Activities that build on participants' strengths can be helpful in various types of support groups. Here is a selection of activities:
- “I am” Exercise http://www.oncourseworkshop.com/Getting%20On%20Course004.htm
This is designed for college students, but would work in other types of groups.
Have group members individually think of three words that would describe them as they would like to be, for example, “strong,” happy,” “respected.” Then, going around the circle, each person uses the words in an affirmation sentence like this, saying “I am a strong, happy, respected person.” Let them know that even though they don’t yet see themselves this way, it is important to have a positive experience of how it will be in the future. Each person’s words and affirmation sentence will be different. After each person says his or her affirmation sentence, the whole group says, “Yes, you are!” You can also do this activity in pairs, with each person taking a turn.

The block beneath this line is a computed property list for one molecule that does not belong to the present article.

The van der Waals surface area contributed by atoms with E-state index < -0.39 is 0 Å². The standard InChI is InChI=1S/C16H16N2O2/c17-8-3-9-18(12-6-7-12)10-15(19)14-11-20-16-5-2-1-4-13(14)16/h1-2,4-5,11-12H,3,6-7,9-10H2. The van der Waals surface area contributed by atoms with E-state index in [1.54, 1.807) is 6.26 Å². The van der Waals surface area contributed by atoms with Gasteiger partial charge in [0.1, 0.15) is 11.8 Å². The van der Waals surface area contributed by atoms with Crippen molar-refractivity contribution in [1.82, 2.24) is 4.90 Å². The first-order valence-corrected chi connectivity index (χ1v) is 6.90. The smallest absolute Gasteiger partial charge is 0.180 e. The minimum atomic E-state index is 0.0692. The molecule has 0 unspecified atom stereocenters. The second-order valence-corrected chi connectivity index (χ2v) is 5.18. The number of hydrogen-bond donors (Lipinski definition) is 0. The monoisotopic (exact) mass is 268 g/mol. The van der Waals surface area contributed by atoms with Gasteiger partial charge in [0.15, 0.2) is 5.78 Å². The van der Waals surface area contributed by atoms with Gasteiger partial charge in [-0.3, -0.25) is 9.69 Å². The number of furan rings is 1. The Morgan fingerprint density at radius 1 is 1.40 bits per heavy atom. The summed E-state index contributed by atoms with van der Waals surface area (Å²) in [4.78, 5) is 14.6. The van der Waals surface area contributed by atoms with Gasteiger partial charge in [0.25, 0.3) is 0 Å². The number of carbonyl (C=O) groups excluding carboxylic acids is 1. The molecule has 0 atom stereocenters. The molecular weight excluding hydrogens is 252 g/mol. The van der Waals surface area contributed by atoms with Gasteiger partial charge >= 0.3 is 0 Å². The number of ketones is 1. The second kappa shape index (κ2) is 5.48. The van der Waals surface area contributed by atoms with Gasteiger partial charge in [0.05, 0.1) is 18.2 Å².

- Shield of Strength Activity
Use the Shield of Strength Activity on page 22 of the WCSAP Facilitating IPSV Support Groups Guide The handout for the activity is in Appendix C of the Guide.
- Wisdom of the Group
This activity is good for groups where the participants have a strong oral tradition but may have limited writing skills. Ask each participant to share a saying or a story that gives them strength during difficult times. For example, my grandmother used to say, “There is no perfection on Earth.” This helps me when I am critical of myself for having made a mistake. This activity draws on the strengths of the participants, and builds group cohesion by letting each member know that he or she has something to offer and to share.
- Things to Know Before You Say “Go”This activity is based on a set of cards developed by Elsbeth Martindale, PsyD, and available from www.CouragetoBloom.com for $29.95. The cards come with a booklet that suggests a variety of activities that can be used to help group members to discuss healthy relationships and other issues.